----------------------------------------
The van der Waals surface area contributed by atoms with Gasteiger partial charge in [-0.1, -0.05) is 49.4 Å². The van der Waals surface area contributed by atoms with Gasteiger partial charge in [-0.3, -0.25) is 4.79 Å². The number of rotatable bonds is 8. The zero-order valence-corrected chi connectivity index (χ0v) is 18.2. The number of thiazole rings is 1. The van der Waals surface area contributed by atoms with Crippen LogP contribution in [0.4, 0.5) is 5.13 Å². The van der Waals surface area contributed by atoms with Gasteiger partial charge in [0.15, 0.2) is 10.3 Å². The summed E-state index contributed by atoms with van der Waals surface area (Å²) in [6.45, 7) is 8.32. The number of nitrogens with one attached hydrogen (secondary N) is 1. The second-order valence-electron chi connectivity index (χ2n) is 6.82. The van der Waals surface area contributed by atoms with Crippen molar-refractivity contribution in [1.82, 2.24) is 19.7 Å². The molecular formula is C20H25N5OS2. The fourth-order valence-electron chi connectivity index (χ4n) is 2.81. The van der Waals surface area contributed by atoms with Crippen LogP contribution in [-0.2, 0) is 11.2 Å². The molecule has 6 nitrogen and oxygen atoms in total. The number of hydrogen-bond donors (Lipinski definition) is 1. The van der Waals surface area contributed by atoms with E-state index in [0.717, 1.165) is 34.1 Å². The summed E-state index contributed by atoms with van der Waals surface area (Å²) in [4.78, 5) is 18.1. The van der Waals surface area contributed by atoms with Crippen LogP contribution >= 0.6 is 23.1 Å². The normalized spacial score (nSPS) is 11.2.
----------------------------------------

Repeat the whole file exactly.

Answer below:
The van der Waals surface area contributed by atoms with Gasteiger partial charge in [-0.1, -0.05) is 49.4 Å². The van der Waals surface area contributed by atoms with Gasteiger partial charge in [-0.3, -0.25) is 4.79 Å². The number of rotatable bonds is 8. The zero-order valence-corrected chi connectivity index (χ0v) is 18.2. The number of thiazole rings is 1. The van der Waals surface area contributed by atoms with Crippen LogP contribution in [0.4, 0.5) is 5.13 Å². The van der Waals surface area contributed by atoms with Gasteiger partial charge in [0.15, 0.2) is 10.3 Å². The summed E-state index contributed by atoms with van der Waals surface area (Å²) in [6.45, 7) is 8.32. The number of nitrogens with one attached hydrogen (secondary N) is 1. The second-order valence-electron chi connectivity index (χ2n) is 6.82. The van der Waals surface area contributed by atoms with Crippen molar-refractivity contribution in [1.82, 2.24) is 19.7 Å². The molecular formula is C20H25N5OS2. The fourth-order valence-electron chi connectivity index (χ4n) is 2.81. The van der Waals surface area contributed by atoms with Crippen LogP contribution in [-0.2, 0) is 11.2 Å². The molecule has 6 nitrogen and oxygen atoms in total. The number of hydrogen-bond donors (Lipinski definition) is 1. The van der Waals surface area contributed by atoms with E-state index in [0.717, 1.165) is 34.1 Å². The summed E-state index contributed by atoms with van der Waals surface area (Å²) in [4.78, 5) is 18.1. The van der Waals surface area contributed by atoms with Crippen LogP contribution >= 0.6 is 23.1 Å². The normalized spacial score (nSPS) is 11.2.